I took the photo that inspired this image on the media day that I attended with Coaster-net. The event was a blast and I wanted to share this image with the community, and also my ride description from my experience at Kings Dominion from the media event, passholder event, and the opening day.
The ride begins with a gentle right hand turn out of the station to line the train up with the 111 foot tall lift hill. The lift chain grabs the train and the loud clang of the chain and the anti roll back give this the familiar feel of a traditional wooden coaster. At the top of the hill, there is a quick dip and banked turnaround to gain a bit of momentum, followed by the barrel roll drop. At this moment, it is clear there is nothing traditional about this ride. The barrel roll drop is a great way to kick off the action; you hang out of your seat and then drop straight down to the ground. At the bottom there is a small bunny hill that jolts you up before soaring past the station in a high banked turn at 54 MPH. At the exit of the turn there is another small hop that jolts you up again. The next section is all about airtime, and this ride delivers. They built up three camelback airtime hills that offer a traditional sequence you would get on a wooden coaster, but then you get flipped upside down in a cutback turnaround, and you are back into RMC country. This is where the ride becomes unhinged and twisted. The next series of airtime hills are twisted to give you lateral airtime back and forth, then a trick track pitching the train first to the right and then to the left. Then, without warning, the track suddenly drops out from under you all the way to the ground. It jumps back up into an airtime hill thought the lift structure providing a great head chopper. The track rises through the structure and pitches left, but makes a sudden right hand turn and drops. The train bounds over another bunny hop to get you out of your seat and then into the final inversion, a zero-G roll. As you exit you hit an over banked turn that puts you on your side, and one more to turn you back towards the station. There are two more pops of airtime, and you are up on the brake run.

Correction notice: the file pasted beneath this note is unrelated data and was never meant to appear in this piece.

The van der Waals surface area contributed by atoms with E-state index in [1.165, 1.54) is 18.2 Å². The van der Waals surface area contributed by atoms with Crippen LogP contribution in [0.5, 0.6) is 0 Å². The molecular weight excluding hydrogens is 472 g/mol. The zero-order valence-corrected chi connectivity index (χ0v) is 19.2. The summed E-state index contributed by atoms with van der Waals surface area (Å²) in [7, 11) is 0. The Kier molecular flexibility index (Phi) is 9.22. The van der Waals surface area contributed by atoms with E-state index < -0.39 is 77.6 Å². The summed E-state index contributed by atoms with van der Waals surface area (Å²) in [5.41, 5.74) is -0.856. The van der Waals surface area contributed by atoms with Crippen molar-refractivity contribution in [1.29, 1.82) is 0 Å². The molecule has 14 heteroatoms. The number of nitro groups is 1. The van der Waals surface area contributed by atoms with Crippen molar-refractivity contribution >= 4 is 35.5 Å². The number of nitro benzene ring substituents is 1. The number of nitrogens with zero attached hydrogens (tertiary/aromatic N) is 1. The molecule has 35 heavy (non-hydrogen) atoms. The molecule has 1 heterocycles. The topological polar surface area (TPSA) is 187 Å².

After riding the ride many time and in different seats, I will say there is no bad seat on these trains. I enjoyed my front seat and back seat rides more than the middle but you would expect that. I was also surprised to find I did have a left vs right preference. This ride only makes right hand turns since it follows Hurlers triple out and back footprint, so I found the left seat more enjoyable as you get a bit of extra whip around some elements. Because both rides have a barrel roll drop there is a desire by many to compare the ride to Storm Chaser, but they have different profile and feel. According to ride designer Alan Schilke, the barrel roll drop is steeper on Twisted Timber than on Storm Chaser. Twisted Timbers is more focused on straight airtime than turning and laterals, as he intended for Storm Chaser. Twisted Timbers is very well planned to have the sensation of speed and to maintain excitement throughout. All of the instances where the ride cuts though supports or structure are towards the end of the ride when it is carrying less energy, but these near misses enhance that feeling of speed and keep riders on their toes. The two overbanked turns at the end to me are not the finale. To me, the zero-G roll is the finale; you storm into the first over bank, and it controls a lot of the leftover speed and inertia. I see this final sequence as part of the brakes, a way to control the ride and get it under control in a fun way. It still hits the brakes with some speed and feels fast throughout the whole ride.